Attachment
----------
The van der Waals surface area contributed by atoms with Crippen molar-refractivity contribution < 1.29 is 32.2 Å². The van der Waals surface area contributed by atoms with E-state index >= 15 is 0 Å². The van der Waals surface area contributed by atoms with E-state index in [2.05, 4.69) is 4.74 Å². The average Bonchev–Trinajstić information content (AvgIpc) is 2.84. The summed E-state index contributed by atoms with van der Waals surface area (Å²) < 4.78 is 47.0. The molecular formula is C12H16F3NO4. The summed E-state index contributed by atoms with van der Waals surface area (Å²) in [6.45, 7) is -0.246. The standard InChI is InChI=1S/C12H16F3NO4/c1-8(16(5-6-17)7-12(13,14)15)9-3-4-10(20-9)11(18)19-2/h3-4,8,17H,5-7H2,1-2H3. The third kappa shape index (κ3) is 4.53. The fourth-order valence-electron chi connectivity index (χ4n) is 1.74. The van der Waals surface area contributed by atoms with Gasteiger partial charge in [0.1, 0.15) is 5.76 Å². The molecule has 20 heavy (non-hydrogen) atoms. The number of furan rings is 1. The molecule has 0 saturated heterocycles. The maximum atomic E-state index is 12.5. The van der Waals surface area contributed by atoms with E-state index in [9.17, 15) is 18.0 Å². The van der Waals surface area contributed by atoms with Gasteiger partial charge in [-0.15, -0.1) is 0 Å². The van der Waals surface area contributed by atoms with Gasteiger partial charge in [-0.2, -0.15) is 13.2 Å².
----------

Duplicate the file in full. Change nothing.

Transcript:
The van der Waals surface area contributed by atoms with Crippen molar-refractivity contribution < 1.29 is 32.2 Å². The van der Waals surface area contributed by atoms with E-state index >= 15 is 0 Å². The van der Waals surface area contributed by atoms with E-state index in [2.05, 4.69) is 4.74 Å². The average Bonchev–Trinajstić information content (AvgIpc) is 2.84. The summed E-state index contributed by atoms with van der Waals surface area (Å²) < 4.78 is 47.0. The molecular formula is C12H16F3NO4. The summed E-state index contributed by atoms with van der Waals surface area (Å²) in [6.45, 7) is -0.246. The standard InChI is InChI=1S/C12H16F3NO4/c1-8(16(5-6-17)7-12(13,14)15)9-3-4-10(20-9)11(18)19-2/h3-4,8,17H,5-7H2,1-2H3. The third kappa shape index (κ3) is 4.53. The fourth-order valence-electron chi connectivity index (χ4n) is 1.74. The van der Waals surface area contributed by atoms with Gasteiger partial charge in [0.1, 0.15) is 5.76 Å². The molecule has 20 heavy (non-hydrogen) atoms. The number of furan rings is 1. The molecule has 0 saturated heterocycles. The maximum atomic E-state index is 12.5. The van der Waals surface area contributed by atoms with E-state index in [9.17, 15) is 18.0 Å². The van der Waals surface area contributed by atoms with Gasteiger partial charge in [-0.15, -0.1) is 0 Å². The van der Waals surface area contributed by atoms with Gasteiger partial charge in [-0.2, -0.15) is 13.2 Å².